Getting a book on Oprah’s television show used to be the ultimate in viral marketing, because not only do viewers rush out to buy copies, but everyone who reads the book tells his or her friends, so the demand increases in geometric proportions.

But you don’t need Oprah to start a viral-marketing campaign. Social networking sites like Facebook, LinkedIn, and Instagram can generate interest, but even better than these, in my opinion, is contributing to newsletters that are distributed to your target audience.

Here’s a wonderful example that happened to me. In the summer of 2007 a columnist for Business Week wrote an article called “Using Fido To Clinch The Sale.” She interviewed publicity expert Joan Stewart, who mentioned me as an example of people she knew who used their pets in their marketing efforts. The column identified Simon Teakettle as the cat who owns the company, and to my astonishment, the article was picked up by many websites. To date it has appeared on NBC websites in Dallas, Chicago, Atlanta, Miami, New York City, Seattle, and Hartford (Connecticut).

Because Simon Teakettle is the name of both the cat and the company, every time I mention him on any networking site, I’m publicizing the company. When I appeared on Steve Dale‘s call-in program on WGN in Chicago a few years ago the focus of our conversation was feral cats, but I utilized viral-marketing techniques by making sure that I used my cat’s full name every time I talked about him. That drove many listeners to my website, generating book sales. Some of these visitors not only purchased Mewsings/Musings, but also Five Fast Steps to Better Writing or Five Fast Steps to Low-Cost Publicity.

An issue of Cat Fancy contained an article about “cat ladies” of all ages. When the author contacted me I was happy to comply with her request, and the result is a photo of me with Simon Teakettle III and several paragraphs that mention my books and my website!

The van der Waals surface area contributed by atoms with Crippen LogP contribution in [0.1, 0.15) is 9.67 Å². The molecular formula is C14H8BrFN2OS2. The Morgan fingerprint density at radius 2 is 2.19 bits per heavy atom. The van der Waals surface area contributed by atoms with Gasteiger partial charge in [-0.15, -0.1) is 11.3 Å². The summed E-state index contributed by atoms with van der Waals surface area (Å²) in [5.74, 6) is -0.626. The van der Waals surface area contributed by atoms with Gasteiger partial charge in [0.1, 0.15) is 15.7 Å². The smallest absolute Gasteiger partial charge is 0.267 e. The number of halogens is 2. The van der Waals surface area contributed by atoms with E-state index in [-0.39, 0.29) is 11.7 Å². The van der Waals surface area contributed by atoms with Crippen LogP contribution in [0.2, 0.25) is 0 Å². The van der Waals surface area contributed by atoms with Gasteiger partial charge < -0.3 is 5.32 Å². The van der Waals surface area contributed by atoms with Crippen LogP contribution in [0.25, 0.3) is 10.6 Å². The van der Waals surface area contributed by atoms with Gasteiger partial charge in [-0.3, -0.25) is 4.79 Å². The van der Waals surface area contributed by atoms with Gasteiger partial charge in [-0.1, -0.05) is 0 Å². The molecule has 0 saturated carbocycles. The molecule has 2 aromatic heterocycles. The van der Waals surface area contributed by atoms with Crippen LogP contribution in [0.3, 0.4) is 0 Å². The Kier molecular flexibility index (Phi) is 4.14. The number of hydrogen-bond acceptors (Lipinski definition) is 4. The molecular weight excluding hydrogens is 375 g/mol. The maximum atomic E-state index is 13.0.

It takes time to participate in forums, respond to questions or discussions that appear in newsletters, or contribute to lists run by writing organizations. Don’t waste your efforts. Instead of mindless ramblings on your Facebook page, discuss a current project you’re working on. Every time you send a message to any group, list, newsletter, or organization, make sure you include your website or other contact information.

And when you send out a press release to the media don’t forget to include all your family and friends. Remind them to tell their friends as well!

Spread the virus; extend the Long Tail.
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Barbara Florio Graham is an author and publishing consultant. The author of three books–Five Fast Steps to Better Writing (20th anniversary edition), Five Fast Steps to Low-Cost Publicity, and the award-winning Mewsings/Musings, she served as managing editor for Prose to Go: Tales from a Private List, which is now available as an e-book for just $4.99. Her website, http://SimonTeakettle.com, contains a great deal of free information, including resources for writers and publishers.